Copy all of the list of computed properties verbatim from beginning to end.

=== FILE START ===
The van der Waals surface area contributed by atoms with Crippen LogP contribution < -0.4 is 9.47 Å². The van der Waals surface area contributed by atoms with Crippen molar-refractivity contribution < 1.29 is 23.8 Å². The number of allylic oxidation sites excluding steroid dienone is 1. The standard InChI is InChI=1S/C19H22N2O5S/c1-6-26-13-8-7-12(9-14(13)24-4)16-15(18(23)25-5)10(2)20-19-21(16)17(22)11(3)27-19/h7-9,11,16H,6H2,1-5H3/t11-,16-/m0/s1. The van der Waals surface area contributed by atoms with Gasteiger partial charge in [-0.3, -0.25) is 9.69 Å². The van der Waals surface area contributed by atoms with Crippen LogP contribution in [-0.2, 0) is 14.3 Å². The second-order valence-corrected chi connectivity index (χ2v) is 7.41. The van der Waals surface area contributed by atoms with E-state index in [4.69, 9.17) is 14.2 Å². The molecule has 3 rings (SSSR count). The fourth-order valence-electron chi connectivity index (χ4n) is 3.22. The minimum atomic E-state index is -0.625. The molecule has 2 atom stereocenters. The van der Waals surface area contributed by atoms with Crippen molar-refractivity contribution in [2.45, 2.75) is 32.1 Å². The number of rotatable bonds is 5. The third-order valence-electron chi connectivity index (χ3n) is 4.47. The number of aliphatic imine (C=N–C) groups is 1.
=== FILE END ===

The van der Waals surface area contributed by atoms with Crippen LogP contribution < -0.4 is 9.47 Å². The van der Waals surface area contributed by atoms with Crippen molar-refractivity contribution < 1.29 is 23.8 Å². The number of allylic oxidation sites excluding steroid dienone is 1. The standard InChI is InChI=1S/C19H22N2O5S/c1-6-26-13-8-7-12(9-14(13)24-4)16-15(18(23)25-5)10(2)20-19-21(16)17(22)11(3)27-19/h7-9,11,16H,6H2,1-5H3/t11-,16-/m0/s1. The van der Waals surface area contributed by atoms with Gasteiger partial charge in [-0.3, -0.25) is 9.69 Å². The van der Waals surface area contributed by atoms with Crippen LogP contribution in [-0.2, 0) is 14.3 Å². The second-order valence-corrected chi connectivity index (χ2v) is 7.41. The van der Waals surface area contributed by atoms with E-state index in [4.69, 9.17) is 14.2 Å². The molecule has 3 rings (SSSR count). The fourth-order valence-electron chi connectivity index (χ4n) is 3.22. The minimum atomic E-state index is -0.625. The molecule has 2 atom stereocenters. The van der Waals surface area contributed by atoms with Crippen molar-refractivity contribution in [2.45, 2.75) is 32.1 Å². The number of rotatable bonds is 5. The third-order valence-electron chi connectivity index (χ3n) is 4.47. The number of aliphatic imine (C=N–C) groups is 1.